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Earthquakes are caused by a sudden movement of the earth along a fault. As the rocks on either side of the fault accumulate stress between them, they will eventually overcome friction and slip. The resulting earthquake releases energy in waves that travel through the Earth’s crust. These waves can cause noticeable shaking at the surface and, in the case of large earthquakes, damage to roads, buildings, and other infrastructure that may pose a threat to public safety.

Colorado is considered an active tectonic province that is essentially being pulled apart where the Rio Grande Rift cuts north/south across the mountainous, central part of the state. Colorado’s high mountains are a result of uplift on faults (with associated earthquakes) that are part of the rift system. The active landscape of the state — with the still-rising mountains containing thousands of faults — features over 90 potentially active faults and more than 700 recorded earthquakes of magnitude 2.5 or higher since 1867. Colorado experiences fewer and less frequent earthquakes on average than more seismically active states like California. However, the state has experienced large natural (magnitude 6.5 or higher) and human-triggered (induced) earthquakes in recorded history and will continue to periodically experience large earthquakes in the future.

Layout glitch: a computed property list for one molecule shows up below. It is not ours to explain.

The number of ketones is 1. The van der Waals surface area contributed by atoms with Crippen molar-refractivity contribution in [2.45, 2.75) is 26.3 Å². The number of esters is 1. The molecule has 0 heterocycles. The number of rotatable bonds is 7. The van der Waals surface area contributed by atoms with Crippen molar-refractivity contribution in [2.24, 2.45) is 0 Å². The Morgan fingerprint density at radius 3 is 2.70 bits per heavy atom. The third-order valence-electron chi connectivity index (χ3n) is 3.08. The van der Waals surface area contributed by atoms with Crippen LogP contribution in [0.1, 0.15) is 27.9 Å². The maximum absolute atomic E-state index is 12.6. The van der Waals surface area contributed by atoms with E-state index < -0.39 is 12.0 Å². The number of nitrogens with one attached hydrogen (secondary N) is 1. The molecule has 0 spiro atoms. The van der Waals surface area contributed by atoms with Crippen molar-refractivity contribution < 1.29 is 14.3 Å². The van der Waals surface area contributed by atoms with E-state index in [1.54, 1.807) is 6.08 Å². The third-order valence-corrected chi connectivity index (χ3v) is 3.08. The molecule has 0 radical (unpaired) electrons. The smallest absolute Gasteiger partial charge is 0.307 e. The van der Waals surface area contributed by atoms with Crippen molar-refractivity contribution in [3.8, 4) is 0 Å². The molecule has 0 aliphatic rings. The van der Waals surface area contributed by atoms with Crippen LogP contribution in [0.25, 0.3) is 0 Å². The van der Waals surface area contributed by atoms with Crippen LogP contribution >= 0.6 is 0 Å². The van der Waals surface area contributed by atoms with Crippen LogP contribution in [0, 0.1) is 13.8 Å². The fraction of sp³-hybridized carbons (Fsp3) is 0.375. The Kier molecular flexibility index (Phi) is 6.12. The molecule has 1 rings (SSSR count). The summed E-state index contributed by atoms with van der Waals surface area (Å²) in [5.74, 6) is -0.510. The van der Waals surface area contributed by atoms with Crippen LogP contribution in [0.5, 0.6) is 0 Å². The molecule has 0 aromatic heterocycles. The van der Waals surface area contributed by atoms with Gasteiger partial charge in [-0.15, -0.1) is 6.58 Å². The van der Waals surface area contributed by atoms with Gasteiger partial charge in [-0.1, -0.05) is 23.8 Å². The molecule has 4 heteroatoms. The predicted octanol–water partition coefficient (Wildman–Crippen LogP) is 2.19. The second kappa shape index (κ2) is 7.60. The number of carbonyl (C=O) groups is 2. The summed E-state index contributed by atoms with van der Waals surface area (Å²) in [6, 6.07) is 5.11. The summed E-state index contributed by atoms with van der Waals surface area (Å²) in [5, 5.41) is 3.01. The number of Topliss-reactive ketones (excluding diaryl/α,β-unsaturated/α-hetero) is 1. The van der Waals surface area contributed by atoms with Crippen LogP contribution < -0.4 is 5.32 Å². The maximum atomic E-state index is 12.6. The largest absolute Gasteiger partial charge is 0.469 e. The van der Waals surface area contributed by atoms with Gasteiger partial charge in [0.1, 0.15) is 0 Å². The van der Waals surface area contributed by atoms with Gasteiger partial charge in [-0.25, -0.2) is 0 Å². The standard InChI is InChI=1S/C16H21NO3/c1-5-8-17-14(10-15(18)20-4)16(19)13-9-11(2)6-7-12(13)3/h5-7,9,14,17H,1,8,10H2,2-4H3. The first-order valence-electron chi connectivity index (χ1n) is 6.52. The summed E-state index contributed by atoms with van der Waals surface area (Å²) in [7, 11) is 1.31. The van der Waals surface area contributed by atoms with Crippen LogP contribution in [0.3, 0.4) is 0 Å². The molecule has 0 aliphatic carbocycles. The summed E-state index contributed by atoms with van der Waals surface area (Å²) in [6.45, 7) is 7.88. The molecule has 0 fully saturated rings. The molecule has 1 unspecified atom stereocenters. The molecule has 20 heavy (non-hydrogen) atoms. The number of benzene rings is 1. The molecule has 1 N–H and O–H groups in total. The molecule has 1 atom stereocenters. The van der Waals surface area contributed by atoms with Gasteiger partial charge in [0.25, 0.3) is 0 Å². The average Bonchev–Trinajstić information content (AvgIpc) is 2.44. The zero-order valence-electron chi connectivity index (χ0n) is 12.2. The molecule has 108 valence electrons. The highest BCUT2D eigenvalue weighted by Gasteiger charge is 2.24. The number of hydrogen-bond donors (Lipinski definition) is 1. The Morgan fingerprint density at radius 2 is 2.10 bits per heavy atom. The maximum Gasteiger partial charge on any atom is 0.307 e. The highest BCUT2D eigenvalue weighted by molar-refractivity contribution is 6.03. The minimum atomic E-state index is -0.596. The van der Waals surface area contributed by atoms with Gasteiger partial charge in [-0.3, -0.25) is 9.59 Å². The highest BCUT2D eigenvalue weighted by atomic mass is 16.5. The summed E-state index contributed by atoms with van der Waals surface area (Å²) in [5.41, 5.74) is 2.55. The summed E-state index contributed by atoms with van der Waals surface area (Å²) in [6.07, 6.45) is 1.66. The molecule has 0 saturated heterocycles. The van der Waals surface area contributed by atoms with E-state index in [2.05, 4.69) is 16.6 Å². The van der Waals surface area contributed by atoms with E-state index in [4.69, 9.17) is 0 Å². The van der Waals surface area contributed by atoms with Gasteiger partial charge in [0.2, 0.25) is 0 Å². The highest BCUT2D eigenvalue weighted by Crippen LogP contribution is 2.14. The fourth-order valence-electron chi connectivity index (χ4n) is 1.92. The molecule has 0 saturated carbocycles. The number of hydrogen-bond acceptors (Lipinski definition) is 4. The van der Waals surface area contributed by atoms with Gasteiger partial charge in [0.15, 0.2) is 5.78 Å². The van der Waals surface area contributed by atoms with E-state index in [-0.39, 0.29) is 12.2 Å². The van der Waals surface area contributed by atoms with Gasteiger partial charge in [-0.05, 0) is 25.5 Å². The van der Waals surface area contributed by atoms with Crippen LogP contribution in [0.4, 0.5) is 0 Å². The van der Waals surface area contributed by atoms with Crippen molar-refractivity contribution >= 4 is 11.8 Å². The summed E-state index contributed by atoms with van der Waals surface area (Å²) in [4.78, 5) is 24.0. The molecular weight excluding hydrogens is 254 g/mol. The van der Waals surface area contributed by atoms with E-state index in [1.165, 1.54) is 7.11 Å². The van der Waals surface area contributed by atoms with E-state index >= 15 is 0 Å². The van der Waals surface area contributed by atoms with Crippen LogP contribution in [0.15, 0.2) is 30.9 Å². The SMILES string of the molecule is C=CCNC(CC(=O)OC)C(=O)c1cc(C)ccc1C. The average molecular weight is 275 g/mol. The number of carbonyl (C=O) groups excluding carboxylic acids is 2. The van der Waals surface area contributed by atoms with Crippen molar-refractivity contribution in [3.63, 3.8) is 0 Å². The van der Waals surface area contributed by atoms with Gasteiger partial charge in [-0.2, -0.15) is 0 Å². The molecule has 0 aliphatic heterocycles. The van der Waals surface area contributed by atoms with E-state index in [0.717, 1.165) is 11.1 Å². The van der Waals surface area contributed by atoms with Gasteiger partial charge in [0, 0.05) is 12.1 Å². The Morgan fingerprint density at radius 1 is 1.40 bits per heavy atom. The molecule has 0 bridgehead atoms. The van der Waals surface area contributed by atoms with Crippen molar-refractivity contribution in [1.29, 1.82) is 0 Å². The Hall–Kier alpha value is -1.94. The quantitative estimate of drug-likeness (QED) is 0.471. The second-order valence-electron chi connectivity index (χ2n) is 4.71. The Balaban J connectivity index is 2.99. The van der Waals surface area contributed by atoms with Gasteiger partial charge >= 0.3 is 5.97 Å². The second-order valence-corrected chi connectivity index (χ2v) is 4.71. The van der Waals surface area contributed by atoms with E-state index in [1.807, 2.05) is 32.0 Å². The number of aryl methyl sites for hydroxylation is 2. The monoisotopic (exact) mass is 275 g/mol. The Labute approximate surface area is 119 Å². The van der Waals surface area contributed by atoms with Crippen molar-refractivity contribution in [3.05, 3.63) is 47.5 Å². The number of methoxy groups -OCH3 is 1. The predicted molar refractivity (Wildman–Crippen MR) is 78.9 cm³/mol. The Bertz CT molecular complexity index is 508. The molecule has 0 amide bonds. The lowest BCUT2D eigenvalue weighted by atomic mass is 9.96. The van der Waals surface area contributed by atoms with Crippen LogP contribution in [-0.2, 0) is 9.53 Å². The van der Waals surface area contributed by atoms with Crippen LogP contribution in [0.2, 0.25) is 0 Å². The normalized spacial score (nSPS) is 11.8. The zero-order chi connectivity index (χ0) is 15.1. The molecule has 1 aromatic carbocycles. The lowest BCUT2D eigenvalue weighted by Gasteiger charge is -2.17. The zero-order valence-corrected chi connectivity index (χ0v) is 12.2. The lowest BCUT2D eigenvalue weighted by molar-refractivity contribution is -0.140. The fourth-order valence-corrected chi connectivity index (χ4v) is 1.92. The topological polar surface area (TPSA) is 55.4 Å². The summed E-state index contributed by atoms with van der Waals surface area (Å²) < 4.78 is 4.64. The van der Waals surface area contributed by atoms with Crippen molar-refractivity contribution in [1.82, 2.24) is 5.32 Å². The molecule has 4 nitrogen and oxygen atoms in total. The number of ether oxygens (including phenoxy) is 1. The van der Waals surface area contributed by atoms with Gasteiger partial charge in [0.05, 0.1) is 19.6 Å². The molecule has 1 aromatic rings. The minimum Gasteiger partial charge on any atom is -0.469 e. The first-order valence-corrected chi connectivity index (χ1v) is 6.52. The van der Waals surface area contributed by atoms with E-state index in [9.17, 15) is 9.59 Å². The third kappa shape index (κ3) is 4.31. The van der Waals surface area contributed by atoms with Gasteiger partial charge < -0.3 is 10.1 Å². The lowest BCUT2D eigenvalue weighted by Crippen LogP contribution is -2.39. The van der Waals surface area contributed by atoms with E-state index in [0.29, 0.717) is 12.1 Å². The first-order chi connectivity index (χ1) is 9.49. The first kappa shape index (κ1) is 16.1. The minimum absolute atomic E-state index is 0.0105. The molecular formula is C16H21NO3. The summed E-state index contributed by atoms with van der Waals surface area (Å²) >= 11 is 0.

Earthquake hazard is the likelihood of a certain level of shaking, also known as “Peak Ground Acceleration,” that may occur from an earthquake in a particular area. Colorado has low-to-moderate earthquake hazard as rated by the U.S. Geological Survey Earthquake Hazards Program. Earthquake risk is the likelihood of economic or personal loss occurring from an earthquake in a particular area, and is determined by looking at the level of earthquake hazard, the number of people and properties in the hazard area, and the vulnerability of people and infrastructure to earthquakes. Knowledge of both hazards and risk are vitally important in the resilience planning for earthquake events.

Earthquakes can cause damage to buildings and infrastructure directly through shaking, but they are sometimes also responsible for causing related hazards, such as ground fissures, soil liquefaction, landslides and rockfalls, and more. In order to reduce risks from earthquake-associated hazards, it is important to study local geology and soil conditions.

HAZUS simulation: 1882 Earthquake, Rocky Mountain National Park Epicenter M 6.6, CEUS Attenuation

The Earthquake Reference Collection

The Earthquake Reference Collection is a comprehensive library of Colorado-specific reports, maps, documents, and papers examining the geoscience behind earthquakes and faulting around the state. The CGS assembled the collection over many years in the course of our research into the specific geohazards that seismic activity creates.